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Michael Balle

Michael Ballé: Program vs System: Lean’s ambition is to propose a full business model, not just a productivity improvement program

By Michael Balle, co-author of The Gold Mine and The Lean Manager - Last updated: Sunday, April 4, 2010 - Save & Share - Leave a comment

A few years ago, at the first French Lean Summit, one participant would stand up at the end of every presentation and ask “what about six sigma? Couldn’t this be done better with six sigma?” – until José Ferro, President of the Lean Institute Brasil answered with his incomparable charm that he didn’t feel competent to answer, having never worked with six sigma, but that the Toyota veterans he knew absolutely hated six sigma for its anti-teamwork spirit. The idea of having a green belt or black belt present to senior management the work of an entire team, he explained, was absolutely abhorrent to TPS practitioners whose fundamental aim is to develop individual competence through team problem solving. The audience clapped and cheered.

This indictment of six sigma might sound a bit extreme, and no doubt triggered by the insistence of the six sigma advocate, but it nonetheless highlights a key different in mindsets. Lean and six sigma share many of the same tools. Lean favors short and frequent kaizen projects, but also has kaikaku projects based on a business case and a DMAIC – type 16 weeks process. Productivity is clearly built on a mix of large steps and small steps improvements.

The huge distinction between the lean approach and six sigma is not one of tools – both sets of tools have emerged from Dr. Deming’s original PDCA thinking, even if lean would insist more on facts (standing in front of the process and watching for hours) rather than data (collecting realms of data points). The difference lies in who does the analysis and to what purpose.

Six sigma is a sophisticated version of Taylor’s “scientific management”: the staff expert uses engineering techniques to improve productivity (and quality) in processes by studying how people work, devising a better-and-faster method and then getting them to apply it. I’m not knocking that since, according to Drucker, Taylorism has triggered a 3 to 4 percent compound productivity rise since the late nineteenth century which has, essentially, enabled us to build the society we know as opposed to drag us all towards Marx’s apocalyptic vision of worldwide revolution of the proletariat. Still, one of the key aspects of Toyota’s innovation in management is the second pillar of lean management: developing people to the full of their ability in supporting them to improve and run their own workplaces.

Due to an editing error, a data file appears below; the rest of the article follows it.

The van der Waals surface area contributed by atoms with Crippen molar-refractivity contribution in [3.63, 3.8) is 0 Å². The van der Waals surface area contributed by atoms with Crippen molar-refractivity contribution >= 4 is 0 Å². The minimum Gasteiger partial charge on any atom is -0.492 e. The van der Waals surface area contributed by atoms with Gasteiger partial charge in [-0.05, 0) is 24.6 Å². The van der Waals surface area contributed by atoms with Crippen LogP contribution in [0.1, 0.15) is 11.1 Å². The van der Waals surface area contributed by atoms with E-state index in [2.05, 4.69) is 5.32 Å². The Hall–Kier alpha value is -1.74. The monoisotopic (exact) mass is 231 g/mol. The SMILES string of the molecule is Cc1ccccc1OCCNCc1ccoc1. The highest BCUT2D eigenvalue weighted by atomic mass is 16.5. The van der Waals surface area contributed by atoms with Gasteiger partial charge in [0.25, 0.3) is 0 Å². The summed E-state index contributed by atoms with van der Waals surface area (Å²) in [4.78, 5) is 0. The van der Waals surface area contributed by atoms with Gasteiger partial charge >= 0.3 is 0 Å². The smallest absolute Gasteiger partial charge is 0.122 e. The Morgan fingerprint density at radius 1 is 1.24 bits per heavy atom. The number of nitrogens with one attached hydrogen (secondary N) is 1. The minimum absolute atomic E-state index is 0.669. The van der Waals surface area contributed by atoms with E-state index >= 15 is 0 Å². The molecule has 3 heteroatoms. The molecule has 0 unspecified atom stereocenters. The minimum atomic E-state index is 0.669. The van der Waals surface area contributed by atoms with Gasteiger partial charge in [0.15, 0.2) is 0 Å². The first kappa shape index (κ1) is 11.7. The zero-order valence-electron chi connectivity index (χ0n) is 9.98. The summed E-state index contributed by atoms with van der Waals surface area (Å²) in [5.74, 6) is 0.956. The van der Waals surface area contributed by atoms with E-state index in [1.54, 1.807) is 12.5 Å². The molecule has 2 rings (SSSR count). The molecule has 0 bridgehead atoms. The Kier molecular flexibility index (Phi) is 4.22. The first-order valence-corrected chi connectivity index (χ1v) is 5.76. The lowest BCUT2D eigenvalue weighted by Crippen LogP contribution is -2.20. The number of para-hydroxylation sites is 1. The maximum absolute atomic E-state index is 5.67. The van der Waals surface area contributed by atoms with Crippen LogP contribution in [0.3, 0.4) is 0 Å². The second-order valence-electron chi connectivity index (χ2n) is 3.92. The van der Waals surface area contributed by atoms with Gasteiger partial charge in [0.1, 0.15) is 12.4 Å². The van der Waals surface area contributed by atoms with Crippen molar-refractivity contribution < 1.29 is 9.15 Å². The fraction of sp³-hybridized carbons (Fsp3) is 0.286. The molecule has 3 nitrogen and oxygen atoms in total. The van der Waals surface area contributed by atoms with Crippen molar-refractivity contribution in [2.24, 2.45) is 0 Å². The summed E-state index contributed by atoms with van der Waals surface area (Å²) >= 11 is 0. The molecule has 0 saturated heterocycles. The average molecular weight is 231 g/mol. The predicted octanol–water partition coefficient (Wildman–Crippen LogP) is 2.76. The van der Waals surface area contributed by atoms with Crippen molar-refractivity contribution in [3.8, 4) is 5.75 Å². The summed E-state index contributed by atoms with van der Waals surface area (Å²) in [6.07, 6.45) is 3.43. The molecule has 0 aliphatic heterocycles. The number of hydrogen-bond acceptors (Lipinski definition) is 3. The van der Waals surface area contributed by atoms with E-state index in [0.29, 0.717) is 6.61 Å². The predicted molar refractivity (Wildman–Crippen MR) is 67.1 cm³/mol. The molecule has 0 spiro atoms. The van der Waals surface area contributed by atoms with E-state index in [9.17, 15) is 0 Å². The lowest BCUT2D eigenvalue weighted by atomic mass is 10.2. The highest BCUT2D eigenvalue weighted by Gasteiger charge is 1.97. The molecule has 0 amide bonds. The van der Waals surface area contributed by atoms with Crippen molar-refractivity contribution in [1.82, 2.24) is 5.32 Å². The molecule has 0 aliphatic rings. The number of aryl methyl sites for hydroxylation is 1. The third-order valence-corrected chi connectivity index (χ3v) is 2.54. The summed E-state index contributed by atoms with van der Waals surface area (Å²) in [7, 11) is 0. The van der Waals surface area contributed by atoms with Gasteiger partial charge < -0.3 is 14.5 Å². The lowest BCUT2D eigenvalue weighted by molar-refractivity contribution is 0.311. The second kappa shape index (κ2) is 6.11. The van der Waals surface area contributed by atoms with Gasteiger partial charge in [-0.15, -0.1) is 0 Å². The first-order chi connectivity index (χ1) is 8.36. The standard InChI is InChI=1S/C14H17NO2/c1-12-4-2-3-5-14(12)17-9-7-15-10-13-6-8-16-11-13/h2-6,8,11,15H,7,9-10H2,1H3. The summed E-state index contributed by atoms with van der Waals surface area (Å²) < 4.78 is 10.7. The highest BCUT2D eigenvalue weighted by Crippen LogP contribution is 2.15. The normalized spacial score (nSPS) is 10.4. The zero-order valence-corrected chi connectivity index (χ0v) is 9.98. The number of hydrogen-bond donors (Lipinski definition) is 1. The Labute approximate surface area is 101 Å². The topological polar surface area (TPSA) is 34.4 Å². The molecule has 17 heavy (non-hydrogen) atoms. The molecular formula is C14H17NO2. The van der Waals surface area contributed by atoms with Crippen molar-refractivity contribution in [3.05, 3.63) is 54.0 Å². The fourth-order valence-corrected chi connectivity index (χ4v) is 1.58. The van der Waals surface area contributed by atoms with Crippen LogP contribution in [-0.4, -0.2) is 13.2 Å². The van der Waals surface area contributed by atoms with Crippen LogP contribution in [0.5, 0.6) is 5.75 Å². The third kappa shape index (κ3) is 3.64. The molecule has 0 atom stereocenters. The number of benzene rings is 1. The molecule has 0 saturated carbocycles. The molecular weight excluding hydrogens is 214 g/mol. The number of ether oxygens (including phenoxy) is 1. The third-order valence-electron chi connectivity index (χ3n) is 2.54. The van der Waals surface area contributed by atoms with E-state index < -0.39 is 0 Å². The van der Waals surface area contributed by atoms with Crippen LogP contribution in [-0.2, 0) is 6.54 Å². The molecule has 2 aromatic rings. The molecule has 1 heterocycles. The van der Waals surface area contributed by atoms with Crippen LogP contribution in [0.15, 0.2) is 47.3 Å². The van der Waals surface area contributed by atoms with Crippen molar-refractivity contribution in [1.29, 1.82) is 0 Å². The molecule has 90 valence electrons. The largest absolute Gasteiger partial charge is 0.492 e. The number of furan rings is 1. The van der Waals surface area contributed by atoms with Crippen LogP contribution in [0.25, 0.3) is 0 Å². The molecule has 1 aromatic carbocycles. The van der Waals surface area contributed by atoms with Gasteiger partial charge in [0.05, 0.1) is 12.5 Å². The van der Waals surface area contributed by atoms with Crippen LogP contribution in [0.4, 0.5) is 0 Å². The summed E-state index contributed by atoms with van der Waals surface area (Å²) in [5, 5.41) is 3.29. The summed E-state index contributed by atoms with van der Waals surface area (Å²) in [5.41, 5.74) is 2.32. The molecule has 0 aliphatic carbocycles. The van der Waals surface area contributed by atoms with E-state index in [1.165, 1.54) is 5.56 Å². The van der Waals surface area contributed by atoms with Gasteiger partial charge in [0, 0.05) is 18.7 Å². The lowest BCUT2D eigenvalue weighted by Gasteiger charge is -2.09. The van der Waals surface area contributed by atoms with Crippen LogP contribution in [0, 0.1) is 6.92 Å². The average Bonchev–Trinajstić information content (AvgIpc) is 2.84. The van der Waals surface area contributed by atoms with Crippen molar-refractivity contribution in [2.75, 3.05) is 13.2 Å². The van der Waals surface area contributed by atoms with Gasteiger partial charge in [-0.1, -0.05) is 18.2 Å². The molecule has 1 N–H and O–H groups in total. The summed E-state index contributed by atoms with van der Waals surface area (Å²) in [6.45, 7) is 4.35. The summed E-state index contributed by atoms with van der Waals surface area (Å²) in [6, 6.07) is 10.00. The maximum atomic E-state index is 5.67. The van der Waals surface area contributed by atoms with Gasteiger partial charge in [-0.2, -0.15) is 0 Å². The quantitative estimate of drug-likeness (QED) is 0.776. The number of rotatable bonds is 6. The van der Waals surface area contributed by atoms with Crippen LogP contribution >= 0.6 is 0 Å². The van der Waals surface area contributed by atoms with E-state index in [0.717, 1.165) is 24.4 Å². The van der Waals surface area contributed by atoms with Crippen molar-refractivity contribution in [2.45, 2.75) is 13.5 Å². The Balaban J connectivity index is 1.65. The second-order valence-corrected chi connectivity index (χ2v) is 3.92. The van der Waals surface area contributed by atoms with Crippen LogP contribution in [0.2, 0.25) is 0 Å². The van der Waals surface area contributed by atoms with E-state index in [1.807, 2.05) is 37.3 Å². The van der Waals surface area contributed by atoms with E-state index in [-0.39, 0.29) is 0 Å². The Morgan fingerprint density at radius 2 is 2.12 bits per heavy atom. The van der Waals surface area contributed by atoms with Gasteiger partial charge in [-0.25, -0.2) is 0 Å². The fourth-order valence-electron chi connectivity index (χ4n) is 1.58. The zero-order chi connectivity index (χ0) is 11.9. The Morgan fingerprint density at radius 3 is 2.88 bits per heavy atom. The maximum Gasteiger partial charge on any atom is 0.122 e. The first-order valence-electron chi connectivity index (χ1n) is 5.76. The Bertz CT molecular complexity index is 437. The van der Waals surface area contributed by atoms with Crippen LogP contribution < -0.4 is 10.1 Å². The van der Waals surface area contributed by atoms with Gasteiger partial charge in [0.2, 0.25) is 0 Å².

The tools can be the same but what fundamentally distinguishes Toyotism (lean) from Taylorism (six sigma) is that they’re used by the management line itself. The line must learn to solve its own problems. Engineers devise the basic process, and then local applicability to keep on delivering at nominal capacity is a line problem, as is continuous improvement to fight the inevitable entropy that affects any process. Operations managers are expected to conduct their own kaikaku projects (coached by a sensei) and frontline supervisors are expected to work daily with operators on kaizen to improve workstations – both aim to lower overburden, unlevelness and to eradicate waste.

Staff experts are often needed to crack difficult technical problems, or more specifically to teach the line team how to better understand the fine points of the problems they’re facing – but staff experts are not in the driver’s seat. They’re part of the team, but leadership rests squarely with the process owner who needs to work with his or her people to improve how they work every day. In doing so, the lean process not only delivers better performance but also a greater shared understanding and ultimately mutual trust, which makes it function sustainably as a superior management model.

Teamwork is not a “nice to have” in lean but one of the key components that make lean a superior business model. Results are obtained both by greater competence on the technical aspects of the job, but equally by stronger relationships within and without the company which take away much of the costly instability we find in modern businesses (silo turf fights, antagonistic relationships with suppliers, poor customer trust, etc.) People learn best within mutually supportive relationships because it gives them the confidence and the curiosity to investigate and look for pareto-optimal win-win solutions as opposed to be satisfied with the usual lose-lose compromises.

Teamwork permits the use of what Mike Rother terms “improvement katas” – standardized activities aimed towards practicing how to reach challenging objectives. Indeed, one of the early definitions of TPS was a set of interrelated activities to reduce cost and lead-time by eliminating waste. Such as system cannot be applied to people by a belted expert, but is, on the contrary a method to train temas to perform better, much as any system of sports team coaching during practice and competion. A lean system is not a bureaucratic excel-sheet based house one builds layer after a layer (following a roadmap), it’s a team one coaches to superior performance.

Ultimately, by reproducing the taylorist approach to productivity, six sigma programs remain just that: programs – and cannot grow to become the full systems sought by lean practitioners. As my father once quipped: I’ve visited a few lean plants, but I can’t imagine what a six sigma plant would look like. By nature, six sigma is bound to stay a productivity program, whereas lean, in its better implementations, aims to be a full business model – from strategy to daily implementation. We’re talking about very different beasts, even thought they might share some of the same spots.

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